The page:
Home > Press > Fetzer Institute Supports Use of New Technology to Fight Disease
CytoViva Reveals Distinction Between Calcifying Nanoparticles and Inorganic Crystal
Research is finding evidence that may solve one of the great puzzles of 21st Century medicine using a new microscopy technology known as CytoViva.
Fetzer Institute Supports Use of New Technology to Fight Disease
AUBURN, AL | Posted on February 9th, 2007
Researchers at Mayo Clinic successfully isolated nanoparticles from
human kidney stones and calcified aortas. The findings, which appear in the
Journal of Investigative Medicine, are significant because they move
researchers a step closer to understanding whether nanoparticles can
contribute to the pathogenesis of a variety of diseases. Recently, for the
first time the Mayo Clinic investigators visualized their nanoparticle
isolates in real-time using CytoViva.
In November, a team of scientists at Nanobac Pharmaceuticals utilizing
CytoViva released the first-ever live video footage of calcifying
nanoparticles. Calcification occurs in many diseases listed on the leading-
cause-of-death list such as cardiovascular and kidney disease.
Calcification is also linked to chronic inflammation in atherosclerosis and
end-stage renal disease, but it is unclear how this occurs. Nanoparticle
calcification is being studied because it is believed to play a basic role
in calcifying diseases ranging from heart disease to kidney stones to
"We used a new, very high definition microscope system," explained Dr.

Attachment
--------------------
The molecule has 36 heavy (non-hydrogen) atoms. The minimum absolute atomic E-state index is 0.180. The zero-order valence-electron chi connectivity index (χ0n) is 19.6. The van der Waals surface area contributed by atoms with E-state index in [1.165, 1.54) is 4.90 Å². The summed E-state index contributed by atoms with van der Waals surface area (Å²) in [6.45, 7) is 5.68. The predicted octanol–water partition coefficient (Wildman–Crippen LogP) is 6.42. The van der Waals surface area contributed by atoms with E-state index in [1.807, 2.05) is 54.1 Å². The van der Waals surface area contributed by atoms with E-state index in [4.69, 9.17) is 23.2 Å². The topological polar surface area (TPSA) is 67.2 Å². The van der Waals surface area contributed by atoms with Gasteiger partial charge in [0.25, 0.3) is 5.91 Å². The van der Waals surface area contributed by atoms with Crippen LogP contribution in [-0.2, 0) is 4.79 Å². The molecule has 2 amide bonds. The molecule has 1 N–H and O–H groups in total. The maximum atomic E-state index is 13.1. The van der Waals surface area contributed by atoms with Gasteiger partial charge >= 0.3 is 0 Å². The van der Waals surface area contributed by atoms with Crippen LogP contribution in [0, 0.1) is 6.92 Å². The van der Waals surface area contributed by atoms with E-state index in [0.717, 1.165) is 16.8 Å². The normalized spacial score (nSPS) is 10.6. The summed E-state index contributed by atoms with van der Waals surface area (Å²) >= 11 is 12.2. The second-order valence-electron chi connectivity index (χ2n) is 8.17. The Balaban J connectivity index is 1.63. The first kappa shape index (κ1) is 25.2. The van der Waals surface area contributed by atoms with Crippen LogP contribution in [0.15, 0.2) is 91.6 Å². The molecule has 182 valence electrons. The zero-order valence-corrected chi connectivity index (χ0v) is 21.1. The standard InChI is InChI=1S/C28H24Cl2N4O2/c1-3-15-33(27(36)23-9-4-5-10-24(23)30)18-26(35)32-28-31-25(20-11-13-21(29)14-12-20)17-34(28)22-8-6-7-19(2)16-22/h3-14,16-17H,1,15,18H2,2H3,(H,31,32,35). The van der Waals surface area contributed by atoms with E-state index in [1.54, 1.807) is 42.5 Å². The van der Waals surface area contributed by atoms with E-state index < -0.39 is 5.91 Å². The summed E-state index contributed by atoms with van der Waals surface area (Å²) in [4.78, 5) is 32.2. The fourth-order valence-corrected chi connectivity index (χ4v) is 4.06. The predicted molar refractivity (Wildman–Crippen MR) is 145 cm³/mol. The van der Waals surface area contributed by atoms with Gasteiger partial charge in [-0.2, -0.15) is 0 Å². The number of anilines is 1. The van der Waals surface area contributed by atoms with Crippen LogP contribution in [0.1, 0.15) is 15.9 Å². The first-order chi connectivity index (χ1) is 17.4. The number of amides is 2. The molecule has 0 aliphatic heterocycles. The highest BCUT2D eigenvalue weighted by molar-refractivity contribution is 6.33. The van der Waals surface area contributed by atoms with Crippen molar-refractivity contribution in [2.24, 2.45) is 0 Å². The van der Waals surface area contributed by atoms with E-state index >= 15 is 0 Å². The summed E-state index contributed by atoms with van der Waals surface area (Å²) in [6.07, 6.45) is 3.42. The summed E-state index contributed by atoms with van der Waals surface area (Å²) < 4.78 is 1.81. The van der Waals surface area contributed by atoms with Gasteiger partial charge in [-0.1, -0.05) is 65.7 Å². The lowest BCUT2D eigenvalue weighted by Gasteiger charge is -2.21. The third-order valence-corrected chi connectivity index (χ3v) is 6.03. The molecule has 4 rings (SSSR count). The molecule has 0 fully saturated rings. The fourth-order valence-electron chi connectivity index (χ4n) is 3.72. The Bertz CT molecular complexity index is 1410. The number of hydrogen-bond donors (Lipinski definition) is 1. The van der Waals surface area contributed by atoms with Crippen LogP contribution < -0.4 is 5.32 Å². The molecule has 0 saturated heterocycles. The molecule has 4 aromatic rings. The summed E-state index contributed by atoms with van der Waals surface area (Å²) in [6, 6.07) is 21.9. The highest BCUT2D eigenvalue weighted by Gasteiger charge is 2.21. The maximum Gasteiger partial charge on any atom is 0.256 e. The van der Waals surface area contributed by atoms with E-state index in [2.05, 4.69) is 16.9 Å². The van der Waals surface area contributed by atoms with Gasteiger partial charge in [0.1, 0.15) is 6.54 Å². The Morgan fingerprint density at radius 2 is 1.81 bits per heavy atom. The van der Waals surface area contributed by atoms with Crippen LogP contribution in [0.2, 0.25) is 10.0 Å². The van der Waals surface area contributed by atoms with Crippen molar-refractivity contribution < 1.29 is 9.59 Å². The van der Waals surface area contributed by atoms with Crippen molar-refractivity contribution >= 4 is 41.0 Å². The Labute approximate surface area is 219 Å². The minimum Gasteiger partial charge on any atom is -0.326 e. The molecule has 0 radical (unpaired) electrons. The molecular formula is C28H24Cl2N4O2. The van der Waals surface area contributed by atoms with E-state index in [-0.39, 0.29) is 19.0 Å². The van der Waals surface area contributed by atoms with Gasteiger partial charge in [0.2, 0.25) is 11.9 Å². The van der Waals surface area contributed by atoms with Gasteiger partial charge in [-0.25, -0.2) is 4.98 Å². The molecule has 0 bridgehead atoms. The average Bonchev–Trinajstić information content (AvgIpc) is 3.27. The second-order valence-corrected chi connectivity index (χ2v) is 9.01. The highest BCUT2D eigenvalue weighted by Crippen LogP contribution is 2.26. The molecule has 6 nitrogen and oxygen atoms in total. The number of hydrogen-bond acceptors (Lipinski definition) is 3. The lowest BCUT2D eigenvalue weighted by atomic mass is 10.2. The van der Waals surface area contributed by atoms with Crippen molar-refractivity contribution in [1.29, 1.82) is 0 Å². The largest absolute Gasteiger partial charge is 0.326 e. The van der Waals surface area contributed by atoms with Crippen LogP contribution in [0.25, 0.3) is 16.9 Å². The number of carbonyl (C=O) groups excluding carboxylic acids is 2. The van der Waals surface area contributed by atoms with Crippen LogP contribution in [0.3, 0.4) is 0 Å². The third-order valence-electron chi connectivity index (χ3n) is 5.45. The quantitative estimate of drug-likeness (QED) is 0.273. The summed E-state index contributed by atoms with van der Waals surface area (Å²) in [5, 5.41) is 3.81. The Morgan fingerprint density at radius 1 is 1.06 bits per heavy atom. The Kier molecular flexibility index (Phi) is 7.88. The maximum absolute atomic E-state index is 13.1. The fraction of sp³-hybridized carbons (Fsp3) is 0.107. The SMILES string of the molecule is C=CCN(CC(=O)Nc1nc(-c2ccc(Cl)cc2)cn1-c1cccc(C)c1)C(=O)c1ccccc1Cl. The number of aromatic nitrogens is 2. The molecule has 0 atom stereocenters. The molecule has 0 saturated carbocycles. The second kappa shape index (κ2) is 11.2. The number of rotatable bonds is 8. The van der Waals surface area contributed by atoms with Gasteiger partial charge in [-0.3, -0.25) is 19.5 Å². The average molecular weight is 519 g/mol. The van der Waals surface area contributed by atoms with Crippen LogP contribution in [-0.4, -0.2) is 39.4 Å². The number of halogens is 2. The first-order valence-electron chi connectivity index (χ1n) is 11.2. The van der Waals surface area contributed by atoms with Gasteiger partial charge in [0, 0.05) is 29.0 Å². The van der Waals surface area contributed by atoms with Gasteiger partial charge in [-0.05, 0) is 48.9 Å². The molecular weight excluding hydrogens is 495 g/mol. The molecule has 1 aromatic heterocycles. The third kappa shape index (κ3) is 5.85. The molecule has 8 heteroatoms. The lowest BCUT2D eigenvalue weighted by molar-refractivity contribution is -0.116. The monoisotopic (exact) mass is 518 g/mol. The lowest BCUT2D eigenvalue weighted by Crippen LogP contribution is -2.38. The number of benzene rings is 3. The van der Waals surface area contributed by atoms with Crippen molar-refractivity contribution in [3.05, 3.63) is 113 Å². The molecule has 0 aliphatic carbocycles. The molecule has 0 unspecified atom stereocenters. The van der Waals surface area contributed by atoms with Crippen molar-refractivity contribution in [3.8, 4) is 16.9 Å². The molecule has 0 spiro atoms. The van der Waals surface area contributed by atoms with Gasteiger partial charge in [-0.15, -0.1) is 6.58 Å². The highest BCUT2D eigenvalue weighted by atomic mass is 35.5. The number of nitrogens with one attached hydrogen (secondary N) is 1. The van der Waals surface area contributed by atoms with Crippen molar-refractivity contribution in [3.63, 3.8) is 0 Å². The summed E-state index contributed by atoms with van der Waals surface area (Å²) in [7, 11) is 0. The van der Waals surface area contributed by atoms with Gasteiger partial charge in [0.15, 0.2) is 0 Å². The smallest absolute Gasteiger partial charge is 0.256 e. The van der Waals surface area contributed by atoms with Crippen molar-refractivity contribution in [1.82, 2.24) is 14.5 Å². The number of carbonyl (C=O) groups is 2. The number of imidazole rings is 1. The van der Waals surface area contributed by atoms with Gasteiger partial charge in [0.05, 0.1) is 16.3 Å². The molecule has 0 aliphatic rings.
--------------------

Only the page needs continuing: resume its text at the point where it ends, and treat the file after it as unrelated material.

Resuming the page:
Neva Ciftcioglu, Science Director of Nanobac Pharmaceuticals, which
produced the video. "Before these technologies were created recently, we
had to chemically treat the nanoparticles to see below the 200 nanometer
threshold, which kept us from observing live processes."
The new video was first unveiled at a recent invitation-only Auburn
University conference of leading microscopy and biomedical scientists,
organized by the Fetzer Memorial Trust. Fetzer specializes in supporting
leading-edge medical technologies and has been collaborating with Nanobac
Pharmaceuticals on this project since early 2006.
CytoViva, which won an R&D 100 award last year, is a new product
combining fluorescence and high resolution optical imaging to create a new,
unparalleled level of microscopy performance. The unique system allows
researchers to view both fluorescent and non-fluorescent sample structure
simultaneously, in real time and at high resolution.
About CytoViva, Inc.
Auburn, AL-based, CytoViva, Inc., is a subsidiary of Aetos
Technologies, Inc., a privately held technology development company founded
to bridge the gap between university-based research and the commercial
For more information, please click here
Copyright © PR Newswire Association LLC.
If you have a comment, please Contact
Issuers of news releases, not 7th Wave, Inc. or Nanotechnology Now, are solely responsible for the accuracy of the content.
UofL scientists uncover how grapefruits provide a secret weapon in medical drug delivery May 22nd, 2013
Single-Cell Transfection Tool Enables Added Control for Biological Studies: McCormick researchers develop method of delivering molecules into targeted cells May 22nd, 2013
How Gold Nanoparticles Can Help Fight Ovarian Cancer May 21st, 2013
MU Researchers Develop Radioactive Nanoparticles that Target Cancer Cells: This is an early step toward developing therapies for metastasized cancers, MU scientist says May 21st, 2013
Conference Scheduled June 5-7 on Safe Use of Nanotechnology in Environmental Remediation May 23rd, 2013
Heinrich Rohrer dies at 79; a father of nanotechnology: With IBM colleague Gerd Binnig, Rohrer invented the scanning tunneling microscope, which can show individual atoms on a surface and move them around May 23rd, 2013
Gold nanocrystal vibration captured on billion-frames-per-second film May 23rd, 2013
Glowing Plant Releases Maker Kit, Enabling Anyone to Make a Glowing Plant at Home: Glowing Plant seeks funds via crowdfunding and raises almost $400,000 May 23rd, 2013